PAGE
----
Developing Rapport With Students Online
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Building Strong Academic Relationships

It's no secret that online learning is now more prevalent than ever. School systems and higher education alike have opted to move to online learning to stave off the spread of COVID-19. This leaves personal contact and communication at a minimum and raises a couple of important questions. How do you best communicate with your students when they aren’t with you? How do you know when to help if you can’t see the development of a concept coming together or the quizzical looks on students' faces when it just isn’t making sense? Answers to these questions become more obvious when an instructor develops a strong academic rapport in the online learning environment—getting to know your students well enough to read their engagement and their understanding through a personal connection. This article will give you strategies to help you to develop that rapport with students online.

A Sense Of Belonging

Developing rapport with each student through quality and healthy communication is essential to online learning success. But, how can an instructor create an environment online that makes students feel like they are in a community, that they belong? It’s first vital to create an area where the students and instructor can introduce themselves. Keeping in mind FERPA regulations with regard to appropriate directory information, you can ask students simple questions like:

  • Where are you from?
  • What is your educational/occupational background?
  • Share any interesting personal information the student may want to share.

The idea is to find areas of commonality or mutual interest. You can start to form rapport by addressing these areas of commonality. Ask the students follow-up questions related to their answers, show interest in where they are from or the work that they do. Breaking the ice in this way allows students to feel free to share information with you and with the other students in the course.

Student Participation

Participation in the course is essential to the continued development of rapport. Sometimes the online setting can set the stage for “present but disinterested” learning. Students can often hide in the shadows while online, checking their phones, doing other work, or watching other things while on the screen. Ensure that you are engaging students during class:

  • Ask students to answer questions
  • Participate in polls
  • Offer their input

Your personal response to the students is critical to the development of rapport. When students realize that you are paying attention, carefully reading or listening to what they are offering, they will begin to recognize that online learning has more similarities than differences to in-person learning situations. And when their input and work are valued, the quality of the interaction and work will improve.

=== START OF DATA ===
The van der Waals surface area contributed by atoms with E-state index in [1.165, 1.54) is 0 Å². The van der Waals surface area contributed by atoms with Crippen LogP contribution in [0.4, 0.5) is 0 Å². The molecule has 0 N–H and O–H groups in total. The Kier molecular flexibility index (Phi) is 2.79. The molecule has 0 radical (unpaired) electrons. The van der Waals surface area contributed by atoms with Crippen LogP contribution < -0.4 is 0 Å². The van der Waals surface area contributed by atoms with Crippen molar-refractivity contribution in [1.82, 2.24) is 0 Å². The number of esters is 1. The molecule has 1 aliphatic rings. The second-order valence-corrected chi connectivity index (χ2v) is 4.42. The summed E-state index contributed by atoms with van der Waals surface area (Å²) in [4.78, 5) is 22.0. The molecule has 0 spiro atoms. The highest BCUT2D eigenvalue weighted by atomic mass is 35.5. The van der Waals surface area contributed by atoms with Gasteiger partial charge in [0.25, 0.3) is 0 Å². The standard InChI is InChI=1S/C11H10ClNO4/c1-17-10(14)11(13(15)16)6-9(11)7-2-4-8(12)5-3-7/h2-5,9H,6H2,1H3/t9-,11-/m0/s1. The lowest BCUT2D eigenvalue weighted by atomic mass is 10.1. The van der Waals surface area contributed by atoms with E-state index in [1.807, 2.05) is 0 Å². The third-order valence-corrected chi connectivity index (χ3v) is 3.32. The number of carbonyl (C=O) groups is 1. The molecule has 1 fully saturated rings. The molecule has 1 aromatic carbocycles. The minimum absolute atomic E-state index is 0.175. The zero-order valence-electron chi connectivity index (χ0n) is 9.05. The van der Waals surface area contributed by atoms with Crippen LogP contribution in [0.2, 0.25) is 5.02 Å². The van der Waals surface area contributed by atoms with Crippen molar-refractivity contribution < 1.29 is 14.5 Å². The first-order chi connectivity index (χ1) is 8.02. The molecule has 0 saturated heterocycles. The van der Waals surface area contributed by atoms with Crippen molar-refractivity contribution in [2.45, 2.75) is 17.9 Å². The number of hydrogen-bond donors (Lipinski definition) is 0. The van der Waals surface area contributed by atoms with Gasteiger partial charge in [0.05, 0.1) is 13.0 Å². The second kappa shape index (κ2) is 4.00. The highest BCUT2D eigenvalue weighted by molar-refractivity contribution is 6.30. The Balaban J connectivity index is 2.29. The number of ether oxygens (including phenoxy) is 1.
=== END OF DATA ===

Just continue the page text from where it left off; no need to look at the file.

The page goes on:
Show Respect

Rapport is something that is established, it’s a mutual connection and something that needs work from both student and instructor. A guiding principle for instructors should be: If the students show you respect, you will treat them like adults and show them respect as well. This is just a common courtesy but often overlooked in an online environment.

Respect within an online courseroom might mean using the “raise hand” option rather than speaking over other students; writing assignments or discussion board entries with appropriate academic language, not text-speaking or using colloquial language. It is also a matter of respect to realize, from both a student and an instructor's perspective, when a situation belongs in a course discussion or requires a private message. When these terms are clearly outlined and an atmosphere of respect is created, the students will come to trust that your interactions are genuine and sincere. This is essential to developing a solid working rapport with students.

Offer Consistent Feedback

Rapport is well established when students and instructors maintain a consistent level of productive feedback. This works in both directions: feedback from students in the form of evaluations, courseroom discussions, and emails helps an instructor better develop content and delivery of materials to their students, and students receiving feedback via comments/corrections on assignments, during courseroom discussions or by email understand clearly what they need to do to successfully master the materials. Instructors who are proactive in both contacting and providing critical feedback to students—especially struggling students—offer their students a lifeline to success in their course.

Overall Outcome Of Establishing Online Rapport

Setting the stage for the development of positive rapport with students engaged in online learning cannot be overstated. Make the student feel welcome; speak with them frequently, offer both critique and positive feedback; let them know that they are valued and are being heard. Building these strong academic relationships will produce substantial benefits for online learning. Mercy is also essential as everyone adjusts to these new online learning situations. Remember to be kind to your students and keep expectations reasonable. Also, be kind to yourself; establish office hours that are manageable and set times for instructing, grading, and responding to students. A happy student will make the teaching environment more pleasant for the instructor and vice versa.

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